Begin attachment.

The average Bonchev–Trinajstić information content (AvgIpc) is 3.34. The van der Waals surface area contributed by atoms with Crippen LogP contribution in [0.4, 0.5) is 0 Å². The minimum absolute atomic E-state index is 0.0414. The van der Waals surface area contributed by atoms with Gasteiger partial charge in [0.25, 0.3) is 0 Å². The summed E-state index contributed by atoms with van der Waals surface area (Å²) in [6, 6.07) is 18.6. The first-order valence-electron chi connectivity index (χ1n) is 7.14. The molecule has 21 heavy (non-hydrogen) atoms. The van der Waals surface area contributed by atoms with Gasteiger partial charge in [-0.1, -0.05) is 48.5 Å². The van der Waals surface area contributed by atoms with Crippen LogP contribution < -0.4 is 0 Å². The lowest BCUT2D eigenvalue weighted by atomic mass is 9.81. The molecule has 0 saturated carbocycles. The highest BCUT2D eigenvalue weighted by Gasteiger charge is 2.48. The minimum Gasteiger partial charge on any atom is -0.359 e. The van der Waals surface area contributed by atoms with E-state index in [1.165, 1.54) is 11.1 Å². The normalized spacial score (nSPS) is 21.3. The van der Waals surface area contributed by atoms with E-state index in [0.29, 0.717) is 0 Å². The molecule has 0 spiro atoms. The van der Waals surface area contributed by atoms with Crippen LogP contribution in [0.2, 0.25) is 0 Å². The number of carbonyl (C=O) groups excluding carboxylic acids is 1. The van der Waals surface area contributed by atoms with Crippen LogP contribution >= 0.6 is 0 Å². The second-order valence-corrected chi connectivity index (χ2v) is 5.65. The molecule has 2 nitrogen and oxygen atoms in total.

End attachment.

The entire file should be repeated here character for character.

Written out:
The average Bonchev–Trinajstić information content (AvgIpc) is 3.34. The van der Waals surface area contributed by atoms with Crippen LogP contribution in [0.4, 0.5) is 0 Å². The minimum absolute atomic E-state index is 0.0414. The van der Waals surface area contributed by atoms with Gasteiger partial charge in [0.25, 0.3) is 0 Å². The summed E-state index contributed by atoms with van der Waals surface area (Å²) in [6, 6.07) is 18.6. The first-order valence-electron chi connectivity index (χ1n) is 7.14. The molecule has 21 heavy (non-hydrogen) atoms. The van der Waals surface area contributed by atoms with Gasteiger partial charge in [-0.1, -0.05) is 48.5 Å². The van der Waals surface area contributed by atoms with Crippen LogP contribution < -0.4 is 0 Å². The lowest BCUT2D eigenvalue weighted by atomic mass is 9.81. The molecule has 0 saturated carbocycles. The highest BCUT2D eigenvalue weighted by Gasteiger charge is 2.48. The minimum Gasteiger partial charge on any atom is -0.359 e. The van der Waals surface area contributed by atoms with E-state index in [1.165, 1.54) is 11.1 Å². The normalized spacial score (nSPS) is 21.3. The van der Waals surface area contributed by atoms with E-state index in [0.29, 0.717) is 0 Å². The molecule has 0 spiro atoms. The van der Waals surface area contributed by atoms with Crippen LogP contribution in [0.2, 0.25) is 0 Å². The number of carbonyl (C=O) groups excluding carboxylic acids is 1. The van der Waals surface area contributed by atoms with Crippen LogP contribution >= 0.6 is 0 Å². The second-order valence-corrected chi connectivity index (χ2v) is 5.65. The molecule has 2 nitrogen and oxygen atoms in total.